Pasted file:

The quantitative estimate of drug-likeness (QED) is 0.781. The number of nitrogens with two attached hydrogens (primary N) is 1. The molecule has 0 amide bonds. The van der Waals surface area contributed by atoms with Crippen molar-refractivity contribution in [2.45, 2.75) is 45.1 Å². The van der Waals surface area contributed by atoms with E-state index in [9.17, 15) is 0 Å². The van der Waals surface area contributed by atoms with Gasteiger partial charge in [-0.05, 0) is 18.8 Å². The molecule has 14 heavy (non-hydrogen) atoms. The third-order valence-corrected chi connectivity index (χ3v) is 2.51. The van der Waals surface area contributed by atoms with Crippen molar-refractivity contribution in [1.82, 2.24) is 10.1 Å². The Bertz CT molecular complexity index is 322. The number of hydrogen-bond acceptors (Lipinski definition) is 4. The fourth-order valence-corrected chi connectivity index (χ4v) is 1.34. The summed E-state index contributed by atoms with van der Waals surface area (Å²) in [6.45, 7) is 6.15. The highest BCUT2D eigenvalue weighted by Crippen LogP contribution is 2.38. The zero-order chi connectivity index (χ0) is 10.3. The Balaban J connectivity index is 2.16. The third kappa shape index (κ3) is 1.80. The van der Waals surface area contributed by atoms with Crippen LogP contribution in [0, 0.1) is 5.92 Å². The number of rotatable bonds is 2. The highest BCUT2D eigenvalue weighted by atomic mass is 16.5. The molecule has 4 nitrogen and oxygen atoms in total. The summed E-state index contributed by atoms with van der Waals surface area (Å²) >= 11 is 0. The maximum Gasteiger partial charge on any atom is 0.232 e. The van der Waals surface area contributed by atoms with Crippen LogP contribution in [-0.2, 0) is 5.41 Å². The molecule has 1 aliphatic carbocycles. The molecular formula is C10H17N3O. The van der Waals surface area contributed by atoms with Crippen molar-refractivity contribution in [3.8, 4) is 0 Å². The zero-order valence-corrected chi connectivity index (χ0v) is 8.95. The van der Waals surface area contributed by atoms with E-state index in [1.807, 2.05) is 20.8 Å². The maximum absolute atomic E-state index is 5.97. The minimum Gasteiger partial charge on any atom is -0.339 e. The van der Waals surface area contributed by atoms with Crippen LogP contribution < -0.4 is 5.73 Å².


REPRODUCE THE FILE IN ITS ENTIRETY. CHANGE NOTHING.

The quantitative estimate of drug-likeness (QED) is 0.781. The number of nitrogens with two attached hydrogens (primary N) is 1. The molecule has 0 amide bonds. The van der Waals surface area contributed by atoms with Crippen molar-refractivity contribution in [2.45, 2.75) is 45.1 Å². The van der Waals surface area contributed by atoms with E-state index in [9.17, 15) is 0 Å². The van der Waals surface area contributed by atoms with Gasteiger partial charge in [-0.05, 0) is 18.8 Å². The molecule has 14 heavy (non-hydrogen) atoms. The third-order valence-corrected chi connectivity index (χ3v) is 2.51. The van der Waals surface area contributed by atoms with Crippen molar-refractivity contribution in [1.82, 2.24) is 10.1 Å². The Bertz CT molecular complexity index is 322. The number of hydrogen-bond acceptors (Lipinski definition) is 4. The fourth-order valence-corrected chi connectivity index (χ4v) is 1.34. The summed E-state index contributed by atoms with van der Waals surface area (Å²) in [6.45, 7) is 6.15. The highest BCUT2D eigenvalue weighted by Crippen LogP contribution is 2.38. The zero-order chi connectivity index (χ0) is 10.3. The Balaban J connectivity index is 2.16. The third kappa shape index (κ3) is 1.80. The van der Waals surface area contributed by atoms with Crippen LogP contribution in [0, 0.1) is 5.92 Å². The number of rotatable bonds is 2. The highest BCUT2D eigenvalue weighted by atomic mass is 16.5. The molecule has 4 nitrogen and oxygen atoms in total. The summed E-state index contributed by atoms with van der Waals surface area (Å²) >= 11 is 0. The maximum Gasteiger partial charge on any atom is 0.232 e. The van der Waals surface area contributed by atoms with Crippen LogP contribution in [-0.2, 0) is 5.41 Å². The molecule has 1 aliphatic carbocycles. The molecular formula is C10H17N3O. The van der Waals surface area contributed by atoms with Crippen molar-refractivity contribution in [3.8, 4) is 0 Å². The zero-order valence-corrected chi connectivity index (χ0v) is 8.95. The van der Waals surface area contributed by atoms with E-state index in [1.807, 2.05) is 20.8 Å². The maximum absolute atomic E-state index is 5.97. The minimum Gasteiger partial charge on any atom is -0.339 e. The van der Waals surface area contributed by atoms with Crippen LogP contribution < -0.4 is 5.73 Å².